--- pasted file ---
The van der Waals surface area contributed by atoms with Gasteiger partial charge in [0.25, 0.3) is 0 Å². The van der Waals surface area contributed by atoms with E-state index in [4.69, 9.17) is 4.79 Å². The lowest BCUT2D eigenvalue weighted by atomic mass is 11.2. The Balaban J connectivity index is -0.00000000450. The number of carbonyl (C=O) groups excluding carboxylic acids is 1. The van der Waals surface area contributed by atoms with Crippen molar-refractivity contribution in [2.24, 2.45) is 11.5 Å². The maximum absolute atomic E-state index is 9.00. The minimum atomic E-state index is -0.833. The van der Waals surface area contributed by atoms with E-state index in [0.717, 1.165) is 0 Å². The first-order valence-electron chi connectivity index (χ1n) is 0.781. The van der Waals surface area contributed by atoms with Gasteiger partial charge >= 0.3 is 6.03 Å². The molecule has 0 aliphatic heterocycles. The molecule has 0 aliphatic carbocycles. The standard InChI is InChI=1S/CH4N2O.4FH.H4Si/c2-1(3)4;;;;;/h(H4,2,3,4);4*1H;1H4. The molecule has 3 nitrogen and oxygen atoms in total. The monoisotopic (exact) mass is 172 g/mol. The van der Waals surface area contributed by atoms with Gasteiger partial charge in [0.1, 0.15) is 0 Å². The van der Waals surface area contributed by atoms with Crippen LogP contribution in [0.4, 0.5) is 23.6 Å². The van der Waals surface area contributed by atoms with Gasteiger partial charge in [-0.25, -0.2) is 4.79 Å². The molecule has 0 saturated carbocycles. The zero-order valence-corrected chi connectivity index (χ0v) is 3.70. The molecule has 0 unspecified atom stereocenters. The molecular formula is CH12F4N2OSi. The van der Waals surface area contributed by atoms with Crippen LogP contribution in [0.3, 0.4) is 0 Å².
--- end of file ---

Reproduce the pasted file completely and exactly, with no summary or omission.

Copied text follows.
The van der Waals surface area contributed by atoms with Gasteiger partial charge in [0.25, 0.3) is 0 Å². The van der Waals surface area contributed by atoms with E-state index in [4.69, 9.17) is 4.79 Å². The lowest BCUT2D eigenvalue weighted by atomic mass is 11.2. The Balaban J connectivity index is -0.00000000450. The number of carbonyl (C=O) groups excluding carboxylic acids is 1. The van der Waals surface area contributed by atoms with Crippen molar-refractivity contribution in [2.24, 2.45) is 11.5 Å². The maximum absolute atomic E-state index is 9.00. The minimum atomic E-state index is -0.833. The van der Waals surface area contributed by atoms with E-state index in [0.717, 1.165) is 0 Å². The first-order valence-electron chi connectivity index (χ1n) is 0.781. The van der Waals surface area contributed by atoms with Gasteiger partial charge >= 0.3 is 6.03 Å². The molecule has 0 aliphatic heterocycles. The molecule has 0 aliphatic carbocycles. The standard InChI is InChI=1S/CH4N2O.4FH.H4Si/c2-1(3)4;;;;;/h(H4,2,3,4);4*1H;1H4. The molecule has 3 nitrogen and oxygen atoms in total. The monoisotopic (exact) mass is 172 g/mol. The van der Waals surface area contributed by atoms with Gasteiger partial charge in [0.1, 0.15) is 0 Å². The van der Waals surface area contributed by atoms with Crippen LogP contribution in [0.4, 0.5) is 23.6 Å². The van der Waals surface area contributed by atoms with Gasteiger partial charge in [-0.25, -0.2) is 4.79 Å². The molecule has 0 saturated carbocycles. The zero-order valence-corrected chi connectivity index (χ0v) is 3.70. The molecule has 0 unspecified atom stereocenters. The molecular formula is CH12F4N2OSi. The van der Waals surface area contributed by atoms with Crippen LogP contribution in [0.3, 0.4) is 0 Å².